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Comment: Re:Why is anyone still using C++ in 2014? (Score 1) 634

by tmarthal (#46968733) Attached to: Why Scientists Are Still Using FORTRAN in 2014

I think the idea is "Why C++?" - you can write all of the numerical crunching routines in Fortran and continue to use Python to wrap them all together. In fact, you probably didn't have to rewrite any of the Fortran code into C++ at all.

You already seem to use Python, so the question is why is there a C++ middle layer?

Comment: Re:Wrong (Score 1) 347

What he's saying is that in 5 years, you don't know the type of programming that will be in the most demand. Web development can be seen as the current state of the software evolution, which is very dependent on which field of interest.

If D-WAVE and whoever else is making adibiatic quantum machines which need to be programmed a specific way to solve their non-polynomial reduced problems, then you can bet that there will be a neccesary segment of academic and commercial programmers that start to program using that methodolgy (which will defintely be different than any type of progamming seen to date).

Comment: Re:Time for the Judges ruling? (Score 1) 475

Yeah, I'm wondering how all of this boils down to how much Bell Labs (or Lucent or IBM or whoever owns the Unix copyrights) is going to start suing for using stdio.h, stdlib.h and string.h!

Those header files are the same as the Java API; and if this is a copyright issue then the authors of those works can still claim it (Life+70 years!).


+ - A new Space Quest game? The Two Guys from Andromeda are back!->

Submitted by XanC
XanC (644172) writes "The Two Guys from Andromeda (Scott Murphy and Mark Crowe), the geniuses behind the classic Space Quest series of adventure games, have joined forces once again. They're working on a new "Space Adventure" (I'm assuming they legally can't call it Space Quest), and have a fun site where you can learn more. It brings back great memories of Space Quest past, and hope for the future as well!"
Link to Original Source

+ - iCloud Powered by Landfill-Fueled Bloom Boxes-> 1

Submitted by 1sockchuck
1sockchuck (826398) writes "Apple's North Carolina data center will tap landfills for biogas, which will then be converted into electricity using fuel cells from Bloom Energy. The 24 "Bloom boxes" will have a capacity of 4.8 megawatts of power, and along with a large solar array, will provide Apple with a significant on-site generation of sustainable energy. Microsoft is also developing biogas-powered data plants where modular data centers will be housed near water treatment plants and landfills. GigaOm has a useful primer on biogas in data centers, as well as video of the new higher capacity Bloom boxes that will support Apple's server farm."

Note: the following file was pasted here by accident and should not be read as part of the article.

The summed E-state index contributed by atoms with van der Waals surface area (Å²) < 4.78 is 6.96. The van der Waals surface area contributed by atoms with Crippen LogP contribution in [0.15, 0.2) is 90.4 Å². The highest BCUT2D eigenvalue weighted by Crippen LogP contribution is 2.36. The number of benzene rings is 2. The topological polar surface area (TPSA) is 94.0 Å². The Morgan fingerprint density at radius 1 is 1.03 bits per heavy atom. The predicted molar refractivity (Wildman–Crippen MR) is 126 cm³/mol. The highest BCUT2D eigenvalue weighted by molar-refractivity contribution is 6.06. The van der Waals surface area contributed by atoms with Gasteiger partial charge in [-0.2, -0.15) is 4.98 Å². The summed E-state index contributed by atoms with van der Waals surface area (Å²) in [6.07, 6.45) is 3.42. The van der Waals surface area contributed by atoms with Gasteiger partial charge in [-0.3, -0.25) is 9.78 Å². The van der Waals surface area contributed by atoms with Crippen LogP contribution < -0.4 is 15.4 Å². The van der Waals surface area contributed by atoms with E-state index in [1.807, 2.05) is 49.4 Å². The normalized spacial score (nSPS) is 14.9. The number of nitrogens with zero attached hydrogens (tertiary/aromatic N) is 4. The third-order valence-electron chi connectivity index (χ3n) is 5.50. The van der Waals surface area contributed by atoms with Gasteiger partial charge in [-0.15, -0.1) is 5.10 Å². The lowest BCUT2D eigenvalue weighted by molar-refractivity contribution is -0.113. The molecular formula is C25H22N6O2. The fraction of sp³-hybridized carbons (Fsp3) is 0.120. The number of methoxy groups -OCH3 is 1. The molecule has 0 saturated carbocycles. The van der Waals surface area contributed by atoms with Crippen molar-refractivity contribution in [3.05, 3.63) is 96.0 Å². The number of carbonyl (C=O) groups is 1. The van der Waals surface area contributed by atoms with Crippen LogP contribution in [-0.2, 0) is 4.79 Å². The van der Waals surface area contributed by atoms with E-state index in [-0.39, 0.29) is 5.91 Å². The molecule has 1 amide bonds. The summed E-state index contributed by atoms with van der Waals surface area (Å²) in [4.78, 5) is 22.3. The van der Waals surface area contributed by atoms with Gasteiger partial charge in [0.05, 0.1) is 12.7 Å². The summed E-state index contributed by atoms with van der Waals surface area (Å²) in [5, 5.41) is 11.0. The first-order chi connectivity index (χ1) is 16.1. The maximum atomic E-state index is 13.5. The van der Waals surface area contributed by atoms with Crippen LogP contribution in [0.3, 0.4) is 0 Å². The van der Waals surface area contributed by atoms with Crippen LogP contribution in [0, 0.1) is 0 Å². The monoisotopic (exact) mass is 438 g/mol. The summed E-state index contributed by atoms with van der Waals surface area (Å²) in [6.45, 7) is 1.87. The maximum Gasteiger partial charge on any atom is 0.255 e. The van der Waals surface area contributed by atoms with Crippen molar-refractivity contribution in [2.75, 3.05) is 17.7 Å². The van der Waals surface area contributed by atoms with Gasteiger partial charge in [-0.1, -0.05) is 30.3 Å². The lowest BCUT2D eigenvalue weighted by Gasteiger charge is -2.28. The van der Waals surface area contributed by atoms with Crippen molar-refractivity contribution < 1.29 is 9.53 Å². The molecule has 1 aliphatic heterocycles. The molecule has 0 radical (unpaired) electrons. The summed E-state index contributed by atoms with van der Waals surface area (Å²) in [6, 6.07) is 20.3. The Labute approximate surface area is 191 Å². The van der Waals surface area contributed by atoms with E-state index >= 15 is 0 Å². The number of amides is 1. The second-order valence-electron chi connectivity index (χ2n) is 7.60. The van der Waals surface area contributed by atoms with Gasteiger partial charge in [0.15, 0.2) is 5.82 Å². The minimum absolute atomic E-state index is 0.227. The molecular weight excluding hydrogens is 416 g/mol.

Link to Original Source
Desktops (Apple)

+ - Tim Cooks Wins Where Steve Jobs Failed: Java->

Submitted by
GMGruman writes "As Woody Leonhard writes, the recent Flashback Trojan that infected nearly 700,000 Macs exposed a big rift between Apple and Oracle on who should take responsibility for keeping Java securely patched. Leonhard traces the history of Java's stewardship on the Mac and other platforms, and shows how by refusing to take on active responsibility for Java patches, new Apple CEO Tim Cook finally got what former CEO Steve Jobs long wanted: The ownership to go back to Oracle, just as Adobe takes responsibility for Flash and AIR vulnerabilities and Microsoft does for Office flaws."
Link to Original Source

Comment: Re:How to change email account? (Score 1) 88

Did it get hacked into before or after you added the two step auth?

Also, are you using Google Account Reports? It now tells you exactly where and how you've logged into your Google Accounts; I think the SMS that you get are actually from this, not the two-step auth.

I feel much safer with the application one-time passwords and two-step hardware keycodes than any other service.

Does your Linode Server have two step auth to access email? And can you do that on your phone?

Comment: Re:passwords? (Score 1) 645

by tmarthal (#35955168) Attached to: 77 Million Accounts Stolen From Playstation Network

The article is speculating. What you start to hear is that they were storing their password answers as plain text, Sony has never said that their passwords were stored as plain text. Meaning, that the answers they would use to recuperate their forgotten passwords (e.g. "What is your mother's maiden name?") were what was compromised.

Now, combined with the rest of the personal information, I think that the password answers to their security questions may lead to more identity theft than actual passwords.

Good day to avoid cops. Crawl to work.